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James Walters v. Berks County Prison

March 9, 2012

JAMES WALTERS
v.
BERKS COUNTY PRISON



The opinion of the court was delivered by: McLaughlin, J.

MEMORANDUM

The plaintiff, who has since been released from custody, filed this suit under 42 U.S.C. § 1983 alleging that his constitutional rights were violated as a result of the conditions he experienced and the treatment he received while confined at the Berks County Jail System ("BCJS"). The defendant has moved to dismiss the complaint for failure to state a claim or plead facts that give rise to municipal liability. The Court will grant the defendant's motion.

I. Facts

The plaintiff alleges that the physical conditions of

his cell were unsanitary to the point of violating his constitutional rights. The plaintiff was "housed in an area where [he was] being forced to eat and sleep directly next to a toilet . . . emitting unpleasant odors" and was not permitted to eat elsewhere, despite the presence of mice and insects. His cell had cracks in the concrete floors and walls, which also contained plaster debris and were painted with lead. Compl. 4; Tr. Hr'g 1/25/12 at 8.

As a result of those conditions and the presence of mice and ants, he was at a high risk for infection. In addition, the overhead light in the plaintiff's cell was not turned off at nighttime, making it difficult to sleep. The plaintiff claims that these conditions violated his "rights to a safe and clean environment." Compl. 4.

The plaintiff also suffered an infection approximately the size of a silver dollar on his left leg from July to December 2010. Medical staff treated the infection with an antibiotic, wrapped his wound with a bandage, and told him that his dressing would be changed daily. Despite requesting assistance, the plaintiff did not receive additional treatment and he treated the wound himself. As a result, the plaintiff developed a scar, lost muscle mass, and experienced severe pain. Compl. 5. The plaintiff alleges that the unsanitary conditions at the BCJS caused the infection in his leg, as evidenced by posters at the prison warning of a bacterial infection the Court understands may have been methicillin-resistant staphylococcus aureus, or "MRSA." Tr. Hr'g 1/25/12 at 5-6. At other times, the plaintiff suggested that the infection might be something other than MRSA. Id. at 10-11. The plaintiff argues that the negligent and neglectful behavior of individual members of medical staff working at the prison resulted in his infection. At oral argument the defendant clarified that this staffer was likely a physician's assistant for Prime Care Medical, the BCJS's medical contractor. Id. at 7, 9.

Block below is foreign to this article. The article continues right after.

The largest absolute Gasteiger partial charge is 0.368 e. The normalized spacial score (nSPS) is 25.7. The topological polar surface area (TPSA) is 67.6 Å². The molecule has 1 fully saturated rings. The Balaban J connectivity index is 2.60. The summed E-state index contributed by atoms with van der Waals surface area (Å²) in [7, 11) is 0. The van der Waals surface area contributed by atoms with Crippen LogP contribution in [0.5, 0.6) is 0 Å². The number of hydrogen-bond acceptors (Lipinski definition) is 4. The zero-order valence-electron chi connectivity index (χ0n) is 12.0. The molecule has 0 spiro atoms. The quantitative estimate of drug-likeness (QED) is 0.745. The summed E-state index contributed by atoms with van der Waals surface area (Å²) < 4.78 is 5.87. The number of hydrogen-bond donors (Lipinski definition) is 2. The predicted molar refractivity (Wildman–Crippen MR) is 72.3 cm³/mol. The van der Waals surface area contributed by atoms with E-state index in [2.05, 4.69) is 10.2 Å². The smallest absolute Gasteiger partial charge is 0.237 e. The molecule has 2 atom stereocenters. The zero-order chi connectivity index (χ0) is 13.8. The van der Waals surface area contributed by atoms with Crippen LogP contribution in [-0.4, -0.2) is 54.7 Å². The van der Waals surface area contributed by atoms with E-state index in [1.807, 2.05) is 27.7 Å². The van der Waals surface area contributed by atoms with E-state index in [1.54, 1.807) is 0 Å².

The plaintiff is no longer confined in the BCJS. The complaint seeks an order directing the BCJS to fix the problems in the prison and money damages for the time he spent incarcerated under such conditions in 2010-2011.

II. Discussion

The defendant has moved to dismiss the complaint,

asserting that the plaintiff fails to state a claim and fails to allege facts sufficient to support a claim of municipal liability. The Court agrees, finding that the facts alleged by the plaintiff do not give rise to a constitutional violation and are insufficient to impose municipal liability on BCJS.

A. Eighth Amendment Violations

The Eighth Amendment is violated by the conditions of

an inmate's confinement when there is an "unnecessary and wanton infliction of pain" by prison officials, "whether that conduct occurs in connection with establishing conditions of confinement [or] supplying medical needs." Whitley v. Albers, 475 U.S. 312, 319 (1986). The conditions of imprisonment may violate the Eighth Amendment if they, "alone or in combination, . . . deprive inmates of the minimal civilized measure of life's necessities." Rhodes v. Chapman, 452 U.S. 337, 347 (1981). ...


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